It kind of goes without saying that a guy who can plan a Stanley Cup parade route for a team that hasn’t even made the final since cars had tailfins has a healthy amount of chutzpah. But the fact remains that new Maple Leaf Sports and Entertainment president Tim Leiweke can have the temerity to plan 50 different parade routes for the next 50 years and it is just white noise. It simply doesn’t matter.
Leiweke, who took over MLSE and, by extension, the Maple Leafs on June 30, offended and shocked fans and hockey observers on a number of fronts recently. The first was his disclosure that he already has the parade route planned for when the Leafs win the Stanley Cup. Well, nobody has come into Toronto with guns blazing like that since, well, Brian Burke. And we all know how that turned out.
But Leiweke will not be judged on how many parade routes he plans, how many brash statements he makes or how much he tries to downplay the franchise’s history. Leiweke will succeed or fail with the fan base on one very simple criterion: whether or not he is able to build and deliver championship teams. And for the team’s owners, he’ll be judged on that and whether or not he can double the value of the company the way he said he intends to.
And, you see, that’s precisely where the Maple Leafs and those with the vision for the team have fallen down most spectacularly over the past half century. One of the biggest misperceptions in the hockey world is that the Leafs simply want to reach into their customers’ pockets, pull out as much money as they possibly can and run off to the bank. Yes, the Maple Leafs really, really want to make money. But so do the Montreal Canadiens and Boston Bruins and the Winnipeg Jets and the Florida Panthers and the Phoenix Coyotes. What most people don’t realize is that for decades, the Leafs have done everything in their power to produce a winner. The problem is that at the corporate level, they haven’t had a clue what they’ve been doing.
This is an organization that spent wildly on players until the salary cap came into being, then has basically spent to the cap ever since. When Burke was running the hockey department, he had more highly paid lieutenants than the leader of the United Nations Security Force. From a historical perspective, the Leafs once purchased an entire minor hockey association so they could get their hands on a young Frank Mahovlich. This is not an organization that does things on the cheap.
What the Maple Leafs need most is someone with a clear vision of what it takes to be a truly elite team in the NHL on a yearly basis. Is Leiweke that guy? It’s impossible to tell, but he does bring with him from Los Angeles a pretty impressive string of championship teams. The problem with the Leafs when they were majority owned by a teachers’ pension fund was that there was no clear leadership when it came to the product on the ice. There is now in Leiweke and that’s certainly not a bad thing.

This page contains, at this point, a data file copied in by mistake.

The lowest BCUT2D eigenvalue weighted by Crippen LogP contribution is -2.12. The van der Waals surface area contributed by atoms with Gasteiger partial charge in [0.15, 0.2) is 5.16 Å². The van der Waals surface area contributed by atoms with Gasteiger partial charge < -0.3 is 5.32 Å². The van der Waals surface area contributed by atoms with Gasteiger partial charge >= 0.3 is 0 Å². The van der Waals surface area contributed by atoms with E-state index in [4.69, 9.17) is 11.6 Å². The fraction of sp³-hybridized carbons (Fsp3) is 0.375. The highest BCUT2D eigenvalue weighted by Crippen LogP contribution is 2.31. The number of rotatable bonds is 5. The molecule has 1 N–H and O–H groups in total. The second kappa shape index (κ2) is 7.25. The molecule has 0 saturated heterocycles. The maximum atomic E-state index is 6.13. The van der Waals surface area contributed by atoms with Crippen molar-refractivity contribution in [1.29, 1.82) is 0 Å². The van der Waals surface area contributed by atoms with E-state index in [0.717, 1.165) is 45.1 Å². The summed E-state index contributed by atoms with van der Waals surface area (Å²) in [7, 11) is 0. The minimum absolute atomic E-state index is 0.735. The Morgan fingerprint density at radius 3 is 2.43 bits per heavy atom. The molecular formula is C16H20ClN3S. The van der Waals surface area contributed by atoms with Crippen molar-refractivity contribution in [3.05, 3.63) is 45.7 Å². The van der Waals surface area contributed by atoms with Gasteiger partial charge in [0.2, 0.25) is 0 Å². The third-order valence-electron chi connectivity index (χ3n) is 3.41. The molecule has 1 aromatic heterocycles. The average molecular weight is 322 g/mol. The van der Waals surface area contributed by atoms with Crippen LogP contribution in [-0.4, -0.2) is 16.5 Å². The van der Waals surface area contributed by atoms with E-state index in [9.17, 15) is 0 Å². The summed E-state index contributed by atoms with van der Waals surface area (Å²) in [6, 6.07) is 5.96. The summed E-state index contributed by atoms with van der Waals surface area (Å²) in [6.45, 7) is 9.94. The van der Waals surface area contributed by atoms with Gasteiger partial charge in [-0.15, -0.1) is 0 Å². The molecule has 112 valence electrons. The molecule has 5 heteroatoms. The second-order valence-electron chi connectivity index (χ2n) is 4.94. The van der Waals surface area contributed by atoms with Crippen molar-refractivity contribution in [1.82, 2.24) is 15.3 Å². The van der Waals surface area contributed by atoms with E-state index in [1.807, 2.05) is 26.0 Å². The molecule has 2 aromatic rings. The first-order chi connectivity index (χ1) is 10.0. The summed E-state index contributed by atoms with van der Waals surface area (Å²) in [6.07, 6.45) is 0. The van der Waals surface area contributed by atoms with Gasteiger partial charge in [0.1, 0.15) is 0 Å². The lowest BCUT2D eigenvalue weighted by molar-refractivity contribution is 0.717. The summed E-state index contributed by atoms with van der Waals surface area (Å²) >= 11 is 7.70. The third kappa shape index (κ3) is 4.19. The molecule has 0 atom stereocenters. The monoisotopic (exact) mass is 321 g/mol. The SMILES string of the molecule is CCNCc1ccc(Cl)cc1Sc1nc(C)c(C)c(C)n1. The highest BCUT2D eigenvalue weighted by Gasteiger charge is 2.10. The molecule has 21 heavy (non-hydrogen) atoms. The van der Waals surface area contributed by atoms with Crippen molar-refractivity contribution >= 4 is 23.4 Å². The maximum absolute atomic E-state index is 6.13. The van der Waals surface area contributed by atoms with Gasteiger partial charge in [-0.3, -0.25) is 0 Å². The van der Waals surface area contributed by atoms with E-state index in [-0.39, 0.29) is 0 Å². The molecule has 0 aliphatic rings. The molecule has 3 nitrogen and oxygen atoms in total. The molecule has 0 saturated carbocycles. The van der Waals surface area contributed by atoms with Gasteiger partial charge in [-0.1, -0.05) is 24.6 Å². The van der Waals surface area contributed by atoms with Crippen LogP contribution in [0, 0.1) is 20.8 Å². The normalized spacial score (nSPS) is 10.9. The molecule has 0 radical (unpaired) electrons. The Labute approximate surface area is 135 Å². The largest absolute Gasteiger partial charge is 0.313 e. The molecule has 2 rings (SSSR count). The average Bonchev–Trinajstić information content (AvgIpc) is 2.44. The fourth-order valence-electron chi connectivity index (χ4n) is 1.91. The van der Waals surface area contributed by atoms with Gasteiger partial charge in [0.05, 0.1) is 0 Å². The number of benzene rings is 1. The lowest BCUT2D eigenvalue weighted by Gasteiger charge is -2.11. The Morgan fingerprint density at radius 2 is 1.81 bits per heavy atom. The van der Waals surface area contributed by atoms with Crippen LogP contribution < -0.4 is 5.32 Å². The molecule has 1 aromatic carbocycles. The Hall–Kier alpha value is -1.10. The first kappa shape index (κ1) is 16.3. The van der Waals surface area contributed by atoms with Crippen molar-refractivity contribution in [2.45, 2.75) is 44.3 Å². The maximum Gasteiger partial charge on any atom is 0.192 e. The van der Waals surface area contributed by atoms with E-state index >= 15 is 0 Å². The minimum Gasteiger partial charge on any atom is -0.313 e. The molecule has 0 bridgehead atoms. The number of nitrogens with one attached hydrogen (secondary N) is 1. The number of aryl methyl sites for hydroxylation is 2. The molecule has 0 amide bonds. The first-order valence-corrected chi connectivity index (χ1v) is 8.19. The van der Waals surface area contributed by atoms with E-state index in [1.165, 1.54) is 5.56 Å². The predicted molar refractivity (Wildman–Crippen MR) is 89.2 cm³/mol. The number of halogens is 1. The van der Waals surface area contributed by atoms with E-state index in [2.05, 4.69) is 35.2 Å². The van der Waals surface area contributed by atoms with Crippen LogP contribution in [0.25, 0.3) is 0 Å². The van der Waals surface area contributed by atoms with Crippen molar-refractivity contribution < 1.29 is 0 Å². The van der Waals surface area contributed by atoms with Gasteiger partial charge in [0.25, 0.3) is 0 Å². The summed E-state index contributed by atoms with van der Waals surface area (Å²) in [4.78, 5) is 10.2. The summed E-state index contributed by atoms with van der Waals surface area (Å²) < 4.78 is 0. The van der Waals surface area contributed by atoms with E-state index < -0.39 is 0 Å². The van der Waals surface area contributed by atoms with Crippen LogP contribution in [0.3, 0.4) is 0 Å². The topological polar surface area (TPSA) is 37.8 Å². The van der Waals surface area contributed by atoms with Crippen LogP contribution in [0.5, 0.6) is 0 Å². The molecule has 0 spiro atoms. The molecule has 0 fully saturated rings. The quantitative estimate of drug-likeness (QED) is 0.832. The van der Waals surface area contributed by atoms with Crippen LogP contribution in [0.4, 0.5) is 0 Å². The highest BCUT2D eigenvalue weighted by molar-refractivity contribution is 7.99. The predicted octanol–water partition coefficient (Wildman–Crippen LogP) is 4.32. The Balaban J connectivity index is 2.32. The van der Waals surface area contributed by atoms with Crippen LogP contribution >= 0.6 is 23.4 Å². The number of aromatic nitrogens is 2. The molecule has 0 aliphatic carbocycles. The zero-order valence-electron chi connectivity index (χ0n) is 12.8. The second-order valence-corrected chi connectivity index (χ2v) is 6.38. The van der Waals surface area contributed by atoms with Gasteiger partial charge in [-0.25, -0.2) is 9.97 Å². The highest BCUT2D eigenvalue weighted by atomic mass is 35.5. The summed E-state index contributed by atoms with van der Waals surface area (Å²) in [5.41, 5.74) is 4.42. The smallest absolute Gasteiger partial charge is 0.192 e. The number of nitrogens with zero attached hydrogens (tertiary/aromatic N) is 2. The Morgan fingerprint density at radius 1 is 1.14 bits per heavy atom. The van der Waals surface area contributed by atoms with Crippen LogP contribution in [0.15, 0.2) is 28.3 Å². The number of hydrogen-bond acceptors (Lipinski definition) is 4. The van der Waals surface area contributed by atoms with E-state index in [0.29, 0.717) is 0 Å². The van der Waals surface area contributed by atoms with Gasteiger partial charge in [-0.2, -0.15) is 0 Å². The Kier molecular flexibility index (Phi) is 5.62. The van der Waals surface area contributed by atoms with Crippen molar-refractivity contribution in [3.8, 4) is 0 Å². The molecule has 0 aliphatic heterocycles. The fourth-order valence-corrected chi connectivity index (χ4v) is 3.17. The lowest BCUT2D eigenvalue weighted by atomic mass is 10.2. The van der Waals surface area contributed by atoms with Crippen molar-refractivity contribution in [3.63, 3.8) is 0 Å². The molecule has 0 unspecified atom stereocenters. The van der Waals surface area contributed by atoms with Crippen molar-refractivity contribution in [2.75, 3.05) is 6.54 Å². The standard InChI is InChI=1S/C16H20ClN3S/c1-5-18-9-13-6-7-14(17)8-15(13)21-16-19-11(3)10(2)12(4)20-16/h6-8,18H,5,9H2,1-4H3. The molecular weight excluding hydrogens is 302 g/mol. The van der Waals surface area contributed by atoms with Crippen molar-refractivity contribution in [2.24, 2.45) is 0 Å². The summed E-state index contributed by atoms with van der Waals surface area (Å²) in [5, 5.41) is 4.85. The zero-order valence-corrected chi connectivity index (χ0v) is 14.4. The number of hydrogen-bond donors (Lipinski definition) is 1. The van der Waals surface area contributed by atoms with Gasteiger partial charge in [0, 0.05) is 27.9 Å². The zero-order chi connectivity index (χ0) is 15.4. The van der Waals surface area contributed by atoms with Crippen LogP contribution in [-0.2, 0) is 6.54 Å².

Which brings us to the second thing Leiweke has done to enrage people, suggesting that basically the Maple Leafs’ past success is, well, a little too far in the past and, well, kind of irrelevant. Again, more white noise really. I can’t imagine that guys like Carl Gunnarsson or Phil Kessel are moved one way or another when they see pictures of George Armstrong and Dave Keon celebrating a Stanley Cup that was won 46 years ago. The legacy, good or bad, has little to do with what happens on the ice. If it didn’t, the Canadiens wouldn’t have just completed their 20th year without a Stanley Cup.
And whether Leiweke feels the Leafs must take ownership over their own legacy, the fact of the matter is the Leafs’ history as champions is not all that rich. In almost 100 years, the team has won 13 Stanley Cups, with all but four of them coming in the 1940s and 1960s. They have not won a Cup since the days of the Original Six, when it was almost impossible to go lengthy periods without stumbling your way into a championship. It was a six-team league in which two of the teams, the New York Rangers and Bruins, were perennial bottom feeders.
And despite having almost unfettered access to the most talented players in Canada’s most populated province, the Leafs didn’t win all that often. Two of the most dynamic and talented players of their generations – Howie Morenz and Bobby Orr – were taken from right under the Maple Leafs’ nose and the franchise has not produced even one Norris Trophy winner in its history. The Canadiens, meanwhile, have won 10 Stanley Cups since the last time the Leafs hoisted it in 1967.
When you look at the entire body of work, it is stunning in its mediocrity. But somehow, the Leafs are deified into being something they never have been and have been credited with a rich history that really hasn’t been there. They’re a franchise that has won a few Stanley Cups along the way, but for the most part has squandered decades with bad management. Leiweke is right about all this and there’s not all that much to celebrate.
Surely you can’t blame a guy for having a bold vision and for wanting to change the culture when you view it through that prism. Burke, for all his talk of changing the culture, did nothing of the sort and, in fact, gave his players more excuses for failure and overpaid more marginal players than almost anyone in the history of the franchise. So it’s about time somebody came in with the kind of thinking Leiweke has demonstrated.
Within a few years, we’ll be able to determine whether or not Leiweke is doing a good job. And it won’t have anything to do with bold parade proclamations or taking down historic photos. It will have everything to do with the quality of the product on the ice.
Ken Campbell is the senior writer for The Hockey News and a regular contributor to THN.com with his column. To read more from Ken and THN's other stable of experts, subscribe to The Hockey News magazine. Follow Ken on Twitter at @THNKenCampbell.